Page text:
Reforming Tsars in 18th Century Russia

In Cynthia Whittaker’s The Reforming Tsar: the Redefinition of Autocratic Duty in Eighteenth-Century Russia, she discusses the idea of the reforming tsar. She specifically explores how this idea shaped the Romanov dynasty, the Russian people, and the emerging country of Russia during the Eighteenth Century. Peter the Great created the idea of the reforming tsar through his reshaping of Russia into an innovative country with a strong European influence. After his death later Tsars began to take on the idea of the reforming Tsar because the people of Russia saw Peter’s reign as successful. The introduction of new ideas and laws became instrumental during each new Tsars reign. Russia wanted to feel like they were leading the change in the world. One of the main points in Whittaker’s article is that the Russian people’s belief in the Reforming Tsar is what kept the Romanov line in power for so long. The line was eventually destroyed because the ideas of the Russian people surpassed the laws of the country.

Some of the main ideas that Peter introduced never came in to fruition but as later Tsars followed his lead a huge change happened in Russia. First Secularization began with Peter taking power away from the church and lessening the amount of people, such as monks and nuns, working in the church. Peter saw the importance of respecting laws and working for the state over the unquestioning faith in God that previously permeated Russia. He certainly did not mean to eradicate the Russian Orthodox Church all together but to lesson its control. His second main idea was expand education throughout Russia. This did not happen until years after his death but many of the Tsars, such as Elizabeth, that follow him showed their position as a Reforming tsar through the expanding of education and the creation or reinstating of colleges. The third was the specification of the Law. Catherine the Great played a huge part in this clarification of how the legal system should run.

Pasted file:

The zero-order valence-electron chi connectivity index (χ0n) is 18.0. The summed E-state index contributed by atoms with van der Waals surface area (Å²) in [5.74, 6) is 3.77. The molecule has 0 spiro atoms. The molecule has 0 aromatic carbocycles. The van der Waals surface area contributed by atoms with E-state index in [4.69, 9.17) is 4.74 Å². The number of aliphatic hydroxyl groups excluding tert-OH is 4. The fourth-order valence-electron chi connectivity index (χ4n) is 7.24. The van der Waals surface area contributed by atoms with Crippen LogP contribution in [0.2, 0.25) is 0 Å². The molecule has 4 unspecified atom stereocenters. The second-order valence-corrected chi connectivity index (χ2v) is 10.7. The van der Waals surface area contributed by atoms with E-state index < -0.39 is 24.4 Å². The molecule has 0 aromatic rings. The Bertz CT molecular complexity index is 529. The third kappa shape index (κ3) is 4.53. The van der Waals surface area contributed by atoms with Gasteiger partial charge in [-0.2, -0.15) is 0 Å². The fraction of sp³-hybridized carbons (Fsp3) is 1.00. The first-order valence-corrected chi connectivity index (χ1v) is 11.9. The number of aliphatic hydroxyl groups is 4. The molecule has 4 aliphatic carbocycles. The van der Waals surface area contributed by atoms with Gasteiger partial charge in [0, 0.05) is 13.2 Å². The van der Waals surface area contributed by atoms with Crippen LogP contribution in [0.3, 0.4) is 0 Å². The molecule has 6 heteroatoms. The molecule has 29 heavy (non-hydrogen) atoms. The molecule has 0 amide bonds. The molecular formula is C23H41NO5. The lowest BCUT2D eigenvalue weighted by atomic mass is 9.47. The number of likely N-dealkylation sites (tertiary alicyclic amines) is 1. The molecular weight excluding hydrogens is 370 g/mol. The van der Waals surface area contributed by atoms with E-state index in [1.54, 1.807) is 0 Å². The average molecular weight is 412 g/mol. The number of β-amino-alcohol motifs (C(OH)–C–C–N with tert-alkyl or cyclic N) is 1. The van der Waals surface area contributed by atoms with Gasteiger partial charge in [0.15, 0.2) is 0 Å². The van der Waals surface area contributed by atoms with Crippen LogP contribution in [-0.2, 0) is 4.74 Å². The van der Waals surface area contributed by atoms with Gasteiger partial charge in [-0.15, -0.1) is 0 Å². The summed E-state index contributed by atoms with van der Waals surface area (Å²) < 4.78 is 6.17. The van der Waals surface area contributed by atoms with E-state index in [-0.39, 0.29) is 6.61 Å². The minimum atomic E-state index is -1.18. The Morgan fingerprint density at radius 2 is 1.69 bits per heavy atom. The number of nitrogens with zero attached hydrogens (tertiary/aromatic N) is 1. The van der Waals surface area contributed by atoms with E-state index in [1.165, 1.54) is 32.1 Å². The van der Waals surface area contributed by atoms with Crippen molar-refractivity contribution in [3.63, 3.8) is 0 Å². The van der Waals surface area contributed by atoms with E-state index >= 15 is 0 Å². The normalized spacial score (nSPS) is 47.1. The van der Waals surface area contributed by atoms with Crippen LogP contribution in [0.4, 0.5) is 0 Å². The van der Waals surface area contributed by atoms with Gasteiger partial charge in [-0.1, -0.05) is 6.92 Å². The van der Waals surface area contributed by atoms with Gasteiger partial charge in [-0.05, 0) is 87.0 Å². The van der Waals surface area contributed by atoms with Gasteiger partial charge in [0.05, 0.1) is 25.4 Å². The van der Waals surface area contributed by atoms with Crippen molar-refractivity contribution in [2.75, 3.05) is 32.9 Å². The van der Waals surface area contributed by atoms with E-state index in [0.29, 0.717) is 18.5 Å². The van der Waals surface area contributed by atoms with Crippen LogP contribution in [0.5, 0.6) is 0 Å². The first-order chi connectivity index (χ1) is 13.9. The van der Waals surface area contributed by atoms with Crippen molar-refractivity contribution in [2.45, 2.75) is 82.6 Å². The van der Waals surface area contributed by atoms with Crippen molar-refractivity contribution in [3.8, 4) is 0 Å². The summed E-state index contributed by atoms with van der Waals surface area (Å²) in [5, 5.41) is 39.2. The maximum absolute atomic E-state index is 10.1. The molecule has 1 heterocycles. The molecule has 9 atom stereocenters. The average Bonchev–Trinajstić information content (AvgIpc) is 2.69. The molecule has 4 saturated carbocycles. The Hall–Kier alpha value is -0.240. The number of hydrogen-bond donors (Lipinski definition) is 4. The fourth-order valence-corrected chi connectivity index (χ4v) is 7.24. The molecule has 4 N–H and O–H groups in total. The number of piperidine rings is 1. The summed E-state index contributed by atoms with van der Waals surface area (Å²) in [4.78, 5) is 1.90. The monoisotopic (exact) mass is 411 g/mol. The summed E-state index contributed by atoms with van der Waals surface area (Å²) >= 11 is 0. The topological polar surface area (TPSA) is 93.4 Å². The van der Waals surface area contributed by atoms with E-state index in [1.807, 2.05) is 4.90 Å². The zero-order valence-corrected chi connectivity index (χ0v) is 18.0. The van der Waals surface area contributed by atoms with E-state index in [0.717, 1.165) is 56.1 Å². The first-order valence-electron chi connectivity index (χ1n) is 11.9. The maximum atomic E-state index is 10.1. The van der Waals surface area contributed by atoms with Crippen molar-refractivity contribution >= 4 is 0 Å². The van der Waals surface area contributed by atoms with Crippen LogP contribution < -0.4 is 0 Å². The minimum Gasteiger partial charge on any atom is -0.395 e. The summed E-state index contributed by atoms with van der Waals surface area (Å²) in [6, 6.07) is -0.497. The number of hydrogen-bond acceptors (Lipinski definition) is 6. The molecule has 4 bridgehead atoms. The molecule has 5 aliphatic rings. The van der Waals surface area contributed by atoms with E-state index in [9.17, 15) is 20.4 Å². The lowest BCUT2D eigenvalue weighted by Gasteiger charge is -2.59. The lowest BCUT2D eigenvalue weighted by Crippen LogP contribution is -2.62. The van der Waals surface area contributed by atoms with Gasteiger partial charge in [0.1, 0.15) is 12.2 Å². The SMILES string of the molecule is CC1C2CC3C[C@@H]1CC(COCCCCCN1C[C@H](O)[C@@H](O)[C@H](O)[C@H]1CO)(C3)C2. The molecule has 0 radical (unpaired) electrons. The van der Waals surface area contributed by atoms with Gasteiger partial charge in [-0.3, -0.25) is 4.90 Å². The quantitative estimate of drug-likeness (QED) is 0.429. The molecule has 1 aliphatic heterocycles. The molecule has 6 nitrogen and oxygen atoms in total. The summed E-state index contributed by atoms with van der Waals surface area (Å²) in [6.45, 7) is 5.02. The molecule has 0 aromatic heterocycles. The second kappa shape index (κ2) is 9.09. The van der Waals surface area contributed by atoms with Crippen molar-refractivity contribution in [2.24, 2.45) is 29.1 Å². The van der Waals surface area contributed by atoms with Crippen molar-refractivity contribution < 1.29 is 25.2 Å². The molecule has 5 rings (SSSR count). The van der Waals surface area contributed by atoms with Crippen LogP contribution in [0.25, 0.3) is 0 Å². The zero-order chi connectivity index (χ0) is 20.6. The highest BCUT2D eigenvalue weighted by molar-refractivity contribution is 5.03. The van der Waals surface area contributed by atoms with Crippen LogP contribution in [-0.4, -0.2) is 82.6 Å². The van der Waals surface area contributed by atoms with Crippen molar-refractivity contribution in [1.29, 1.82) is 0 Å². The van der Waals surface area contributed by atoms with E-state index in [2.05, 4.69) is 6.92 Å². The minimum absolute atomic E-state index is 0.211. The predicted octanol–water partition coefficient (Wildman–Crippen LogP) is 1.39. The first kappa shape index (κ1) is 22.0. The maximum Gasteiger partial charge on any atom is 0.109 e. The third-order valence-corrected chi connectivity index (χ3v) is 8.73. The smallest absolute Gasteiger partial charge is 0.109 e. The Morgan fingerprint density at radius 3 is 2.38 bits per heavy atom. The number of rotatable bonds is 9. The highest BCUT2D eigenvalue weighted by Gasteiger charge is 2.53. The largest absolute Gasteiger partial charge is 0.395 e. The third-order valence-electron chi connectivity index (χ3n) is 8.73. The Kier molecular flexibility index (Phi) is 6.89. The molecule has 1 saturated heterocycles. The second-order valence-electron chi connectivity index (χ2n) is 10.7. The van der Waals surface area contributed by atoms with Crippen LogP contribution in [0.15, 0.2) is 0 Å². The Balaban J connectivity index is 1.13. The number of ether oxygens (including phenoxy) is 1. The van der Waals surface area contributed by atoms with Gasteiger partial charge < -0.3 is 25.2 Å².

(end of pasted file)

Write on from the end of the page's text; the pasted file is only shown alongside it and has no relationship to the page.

The people of Russia were looking for a Monarch who could fulfill the role that Peter the Great created. The folklore about his extraordinary reign spread throughout Russia and made the idea of the Reforming Tsar a requirement. What needs to be acknowledged is that because of the illiteracy of a huge part of Russia the passing down of knowledge through folklore was common. With this comes the problem of changing information and this caused much of the ideals regarding Peter the Great to be exaggerated. Many of his reforms did not actually last but the idea of his power did and it shaped the Romanovs and all of Russia.




Whittaker, Cynthia H. “The Reforming Tsar: The Redefinition of Autocratic Duty in Eighteenth- Century Russia.” Slavic Review 51.1 (1992): 77. Web.

Serfdom in Russia

Within this particular chapter, there was one aspect that stood out to me. I was surprised at the number of types of serfs that were discussed. Prior to taking this course, I had thought that a serf was a single type of individual, and there wasn’t any differentiation because they were collectively seen as the lowest within Russia society. In addition to the serfs that most people associate with the title, there were also industrial serfs, as well as household serfs.

In the reading, the author discusses the development of “possessional factories” that were established by the state to assuage the difficulties associated with a scarce labor supply. These operations were run by merchants usually and had “possessional workers” attached to these establishments.  The book notes that in reality, these workers were really industrial serfs, meaning that instead of belonging to an individual, they belonged to a factory.

In contrast to industrial serfs, household serfs were seen as the lowest within the serf hierarchy. With no land to till, these individuals acted as domestic servants, within the master’s household. These people essentially were slaves, and were kept under constant control . However, the authors noted that some household serfs had the opportunity to rise socially, and even receive an education.

I found this aspect of the chapter to be interesting because I would like to learn more about industrial and household serfs compared to typical serfs (I’m assuming “regular” serfs constituted as the majority of serfs in Russia). For instance were there any stark contrasts between the groups that would have prevented them from unifying in a revolt? It would be interesting to find out if there were such differences, amongst the groups, and if subsequently they each had different goals or grievances.